I talk about each piece and note questions I had below the fold…

The CDT piece proposes that standard-setting bodies develop public policy impact assessments (PPIA) as a substitute for requiring public interest organization involvement (which is normally not sustainable). Specifically, these PPIAs would serve to break down proposed technologies or protocols into atomic pieces that could be evaluated for known impacts on public policy (e.g., “Does this technology expose information about an enduser to a third party?”). In my opinion, the benefits and limitations of PPIAs are laid out clearly and, in addition, the authors point to other important supporting roles and activites—dedicated policy staff, soliciting input from outside, promoting heightened sensitivity to policy issues—that will further the policy-consciousness of standards-setting bodies.

Questions for discussion:

  • Would it be a significant burden, during the design stages of your projects, to author a PPIA and then request comment from policy folks that you know?
  • PPIAs are formative tools, useful in the design stages of a technology; what kinds of summative tools–used to assess an existing technology–can you think of for public policy issues?

The Friedman piece is from the Ubicomp conference and discusses developing a privacy addendum for open source licenses that would specify default privacy architecture that would have to be carried on into derivative (modified) works under that license. Whereas the CDT piece was about general approaches to addressing public policy issues in technical settings, the Friedman piece talks about a specific case. Their challenge was to draft a legal document–an addendum to a software license–that would require downstream modifiers to honor some of the orginial design choices with respect to one value, privacy. To do this, they chose to require the software (or modifications of it) to provide informed consent as a way of detailing to the enduser what information is being broadcast about them. They also went the next step and developed a threat model that looked at specific privacy attacks and how their addendum could deal with them.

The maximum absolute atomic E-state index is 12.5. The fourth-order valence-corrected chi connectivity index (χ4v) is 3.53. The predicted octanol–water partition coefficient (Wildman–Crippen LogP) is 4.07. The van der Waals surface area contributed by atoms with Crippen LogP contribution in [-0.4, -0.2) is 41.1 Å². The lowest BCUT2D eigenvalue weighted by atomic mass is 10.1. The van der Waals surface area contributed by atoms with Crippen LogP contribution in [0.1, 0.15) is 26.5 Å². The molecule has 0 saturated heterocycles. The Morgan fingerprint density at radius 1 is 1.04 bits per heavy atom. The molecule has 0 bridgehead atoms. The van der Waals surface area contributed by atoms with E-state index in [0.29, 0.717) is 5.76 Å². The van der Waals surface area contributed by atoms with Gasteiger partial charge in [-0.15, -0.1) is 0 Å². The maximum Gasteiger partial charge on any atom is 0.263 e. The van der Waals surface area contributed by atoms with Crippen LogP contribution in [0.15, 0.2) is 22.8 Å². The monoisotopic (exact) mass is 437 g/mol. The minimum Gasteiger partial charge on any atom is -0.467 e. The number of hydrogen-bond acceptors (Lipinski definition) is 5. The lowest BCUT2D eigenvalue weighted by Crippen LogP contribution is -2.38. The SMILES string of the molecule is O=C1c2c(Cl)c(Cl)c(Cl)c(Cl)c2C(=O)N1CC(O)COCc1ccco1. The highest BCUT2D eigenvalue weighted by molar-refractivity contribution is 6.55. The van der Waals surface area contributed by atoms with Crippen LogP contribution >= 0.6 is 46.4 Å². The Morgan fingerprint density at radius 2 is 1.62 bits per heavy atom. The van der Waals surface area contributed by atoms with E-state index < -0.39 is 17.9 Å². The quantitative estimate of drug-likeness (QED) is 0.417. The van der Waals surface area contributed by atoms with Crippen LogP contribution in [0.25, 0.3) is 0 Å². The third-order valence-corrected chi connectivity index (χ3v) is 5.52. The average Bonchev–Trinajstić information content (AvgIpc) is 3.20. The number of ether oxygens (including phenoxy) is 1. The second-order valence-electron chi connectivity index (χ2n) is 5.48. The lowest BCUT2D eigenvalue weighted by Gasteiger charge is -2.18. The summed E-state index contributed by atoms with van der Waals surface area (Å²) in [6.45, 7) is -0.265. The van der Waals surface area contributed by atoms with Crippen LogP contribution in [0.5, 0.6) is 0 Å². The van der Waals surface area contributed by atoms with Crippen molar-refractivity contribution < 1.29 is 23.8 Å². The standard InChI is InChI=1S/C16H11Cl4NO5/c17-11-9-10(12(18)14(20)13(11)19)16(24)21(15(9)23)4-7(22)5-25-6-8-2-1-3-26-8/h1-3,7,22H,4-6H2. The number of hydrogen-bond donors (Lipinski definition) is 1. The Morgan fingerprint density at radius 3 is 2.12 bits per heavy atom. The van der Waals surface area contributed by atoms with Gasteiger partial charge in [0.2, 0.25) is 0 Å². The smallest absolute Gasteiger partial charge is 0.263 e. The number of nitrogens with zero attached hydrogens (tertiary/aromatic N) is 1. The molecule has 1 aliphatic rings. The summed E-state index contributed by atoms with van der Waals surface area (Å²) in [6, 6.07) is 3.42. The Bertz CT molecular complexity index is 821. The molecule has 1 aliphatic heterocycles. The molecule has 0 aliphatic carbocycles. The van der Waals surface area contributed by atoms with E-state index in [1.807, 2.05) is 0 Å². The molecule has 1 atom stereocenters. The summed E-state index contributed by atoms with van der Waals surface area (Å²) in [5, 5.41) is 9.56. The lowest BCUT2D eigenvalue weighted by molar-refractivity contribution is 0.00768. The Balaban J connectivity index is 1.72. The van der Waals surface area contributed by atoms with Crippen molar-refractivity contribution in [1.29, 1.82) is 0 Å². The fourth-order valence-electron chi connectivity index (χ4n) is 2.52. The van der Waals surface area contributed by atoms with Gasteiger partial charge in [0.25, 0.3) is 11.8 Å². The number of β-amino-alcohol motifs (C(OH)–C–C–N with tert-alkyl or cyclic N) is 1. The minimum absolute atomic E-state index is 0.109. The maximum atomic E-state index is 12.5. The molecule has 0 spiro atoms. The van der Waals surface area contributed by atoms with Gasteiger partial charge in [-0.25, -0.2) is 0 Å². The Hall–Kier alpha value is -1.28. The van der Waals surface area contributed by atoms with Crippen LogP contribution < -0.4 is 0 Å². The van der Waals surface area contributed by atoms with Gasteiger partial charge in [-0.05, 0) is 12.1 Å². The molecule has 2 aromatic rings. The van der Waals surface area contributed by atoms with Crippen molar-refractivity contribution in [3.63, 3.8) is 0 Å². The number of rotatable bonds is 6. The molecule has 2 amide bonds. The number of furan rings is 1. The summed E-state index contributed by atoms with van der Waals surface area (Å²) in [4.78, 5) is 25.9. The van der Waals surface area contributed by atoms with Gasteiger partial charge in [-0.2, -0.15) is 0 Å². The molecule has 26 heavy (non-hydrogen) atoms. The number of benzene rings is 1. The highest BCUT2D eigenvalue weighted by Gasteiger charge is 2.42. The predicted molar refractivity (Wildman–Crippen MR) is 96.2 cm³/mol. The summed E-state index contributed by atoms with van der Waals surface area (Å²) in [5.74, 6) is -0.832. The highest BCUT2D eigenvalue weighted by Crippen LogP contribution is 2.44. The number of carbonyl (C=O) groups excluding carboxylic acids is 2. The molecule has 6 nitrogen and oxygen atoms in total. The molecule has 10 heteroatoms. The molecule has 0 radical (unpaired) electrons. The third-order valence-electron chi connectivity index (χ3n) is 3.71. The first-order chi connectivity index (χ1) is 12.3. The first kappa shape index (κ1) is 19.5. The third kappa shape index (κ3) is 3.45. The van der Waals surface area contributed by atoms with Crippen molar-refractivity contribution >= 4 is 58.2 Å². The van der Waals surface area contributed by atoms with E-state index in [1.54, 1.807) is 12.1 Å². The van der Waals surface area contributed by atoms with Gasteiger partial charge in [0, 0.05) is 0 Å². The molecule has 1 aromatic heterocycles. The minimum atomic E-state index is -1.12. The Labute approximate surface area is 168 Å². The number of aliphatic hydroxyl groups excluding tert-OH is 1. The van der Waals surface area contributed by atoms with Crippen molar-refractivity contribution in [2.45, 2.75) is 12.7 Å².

The one critique I have of this work is its use of a legal instrument to attempt to affect software design. That is, I’m just not sure if a value like privacy is as amenable to a licensing context as the typical license elements (exclusive rights under copyright law). Privacy policies are a good analogy. People don’t read them, rarely understand them and they can be contradictory.

Questions for discussion:

  • Will developers read and adhere to the privacy addendum?
  • If a developer does not and releases a privacy-invasive piece of software, will the original developers (e.g., Intel) sue to enforce the addendum?
  • What about all those non-compliant copies?
  • Addendums will only work with licensable technologies; what about hardware or things that aren’t strictly software (protocol designs, networking, etc.)?
  • Are there options outside of licensing (norms, market, architecture) that could be used by developers and modifiers that would allow open-sourcey innovation but also respect privacy considerations?